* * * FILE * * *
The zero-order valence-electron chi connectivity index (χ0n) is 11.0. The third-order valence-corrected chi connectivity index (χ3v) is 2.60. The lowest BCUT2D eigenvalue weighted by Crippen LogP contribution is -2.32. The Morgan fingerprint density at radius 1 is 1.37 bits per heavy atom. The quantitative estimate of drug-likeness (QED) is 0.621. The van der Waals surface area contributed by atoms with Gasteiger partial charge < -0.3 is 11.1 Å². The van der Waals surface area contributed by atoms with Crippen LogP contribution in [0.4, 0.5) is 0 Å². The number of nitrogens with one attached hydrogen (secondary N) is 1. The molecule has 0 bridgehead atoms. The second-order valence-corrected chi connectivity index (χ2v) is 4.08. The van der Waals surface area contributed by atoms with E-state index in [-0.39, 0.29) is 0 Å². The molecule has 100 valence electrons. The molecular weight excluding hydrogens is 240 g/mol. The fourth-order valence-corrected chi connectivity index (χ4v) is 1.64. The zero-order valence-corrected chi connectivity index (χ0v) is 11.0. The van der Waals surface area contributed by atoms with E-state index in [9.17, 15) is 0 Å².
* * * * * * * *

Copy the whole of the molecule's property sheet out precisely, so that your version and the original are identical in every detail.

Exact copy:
The zero-order valence-electron chi connectivity index (χ0n) is 11.0. The third-order valence-corrected chi connectivity index (χ3v) is 2.60. The lowest BCUT2D eigenvalue weighted by Crippen LogP contribution is -2.32. The Morgan fingerprint density at radius 1 is 1.37 bits per heavy atom. The quantitative estimate of drug-likeness (QED) is 0.621. The van der Waals surface area contributed by atoms with Gasteiger partial charge < -0.3 is 11.1 Å². The van der Waals surface area contributed by atoms with Crippen LogP contribution in [0.4, 0.5) is 0 Å². The number of nitrogens with one attached hydrogen (secondary N) is 1. The molecule has 0 bridgehead atoms. The second-order valence-corrected chi connectivity index (χ2v) is 4.08. The van der Waals surface area contributed by atoms with E-state index in [-0.39, 0.29) is 0 Å². The molecule has 100 valence electrons. The molecular weight excluding hydrogens is 240 g/mol. The fourth-order valence-corrected chi connectivity index (χ4v) is 1.64. The zero-order valence-corrected chi connectivity index (χ0v) is 11.0. The van der Waals surface area contributed by atoms with E-state index in [9.17, 15) is 0 Å².